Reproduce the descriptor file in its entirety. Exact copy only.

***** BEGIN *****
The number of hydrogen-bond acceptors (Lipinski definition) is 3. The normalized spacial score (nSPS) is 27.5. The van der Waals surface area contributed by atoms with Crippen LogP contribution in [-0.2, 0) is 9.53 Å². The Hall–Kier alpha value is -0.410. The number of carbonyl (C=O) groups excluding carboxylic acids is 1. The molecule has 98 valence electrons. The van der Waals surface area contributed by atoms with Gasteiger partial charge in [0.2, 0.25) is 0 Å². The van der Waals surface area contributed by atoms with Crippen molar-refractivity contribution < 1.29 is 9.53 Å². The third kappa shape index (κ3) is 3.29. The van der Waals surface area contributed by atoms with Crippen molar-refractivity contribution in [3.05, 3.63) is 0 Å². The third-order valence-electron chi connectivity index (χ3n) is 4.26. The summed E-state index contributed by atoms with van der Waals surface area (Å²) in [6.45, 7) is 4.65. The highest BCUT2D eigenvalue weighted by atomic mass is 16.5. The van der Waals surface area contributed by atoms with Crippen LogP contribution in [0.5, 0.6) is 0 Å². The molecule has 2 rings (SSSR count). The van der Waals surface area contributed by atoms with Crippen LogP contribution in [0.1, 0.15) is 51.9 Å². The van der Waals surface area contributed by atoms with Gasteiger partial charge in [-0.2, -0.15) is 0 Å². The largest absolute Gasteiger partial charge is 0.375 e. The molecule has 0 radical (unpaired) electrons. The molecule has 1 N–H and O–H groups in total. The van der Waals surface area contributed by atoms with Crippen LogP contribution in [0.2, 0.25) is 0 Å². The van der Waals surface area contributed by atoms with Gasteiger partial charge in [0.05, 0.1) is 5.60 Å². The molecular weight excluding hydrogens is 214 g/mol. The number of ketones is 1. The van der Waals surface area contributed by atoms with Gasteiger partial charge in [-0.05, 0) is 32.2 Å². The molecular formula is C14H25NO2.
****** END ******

The number of hydrogen-bond acceptors (Lipinski definition) is 3. The normalized spacial score (nSPS) is 27.5. The van der Waals surface area contributed by atoms with Crippen LogP contribution in [-0.2, 0) is 9.53 Å². The Hall–Kier alpha value is -0.410. The number of carbonyl (C=O) groups excluding carboxylic acids is 1. The molecule has 98 valence electrons. The van der Waals surface area contributed by atoms with Gasteiger partial charge in [0.2, 0.25) is 0 Å². The van der Waals surface area contributed by atoms with Crippen molar-refractivity contribution < 1.29 is 9.53 Å². The third kappa shape index (κ3) is 3.29. The van der Waals surface area contributed by atoms with Crippen molar-refractivity contribution in [3.05, 3.63) is 0 Å². The third-order valence-electron chi connectivity index (χ3n) is 4.26. The summed E-state index contributed by atoms with van der Waals surface area (Å²) in [6.45, 7) is 4.65. The highest BCUT2D eigenvalue weighted by atomic mass is 16.5. The van der Waals surface area contributed by atoms with Crippen LogP contribution in [0.5, 0.6) is 0 Å². The molecule has 2 rings (SSSR count). The van der Waals surface area contributed by atoms with Crippen LogP contribution in [0.1, 0.15) is 51.9 Å². The van der Waals surface area contributed by atoms with Gasteiger partial charge in [-0.2, -0.15) is 0 Å². The largest absolute Gasteiger partial charge is 0.375 e. The molecule has 0 radical (unpaired) electrons. The molecule has 1 N–H and O–H groups in total. The van der Waals surface area contributed by atoms with Crippen LogP contribution in [0.2, 0.25) is 0 Å². The van der Waals surface area contributed by atoms with Gasteiger partial charge in [0.05, 0.1) is 5.60 Å². The molecular weight excluding hydrogens is 214 g/mol. The number of ketones is 1. The van der Waals surface area contributed by atoms with Gasteiger partial charge in [-0.05, 0) is 32.2 Å². The molecular formula is C14H25NO2.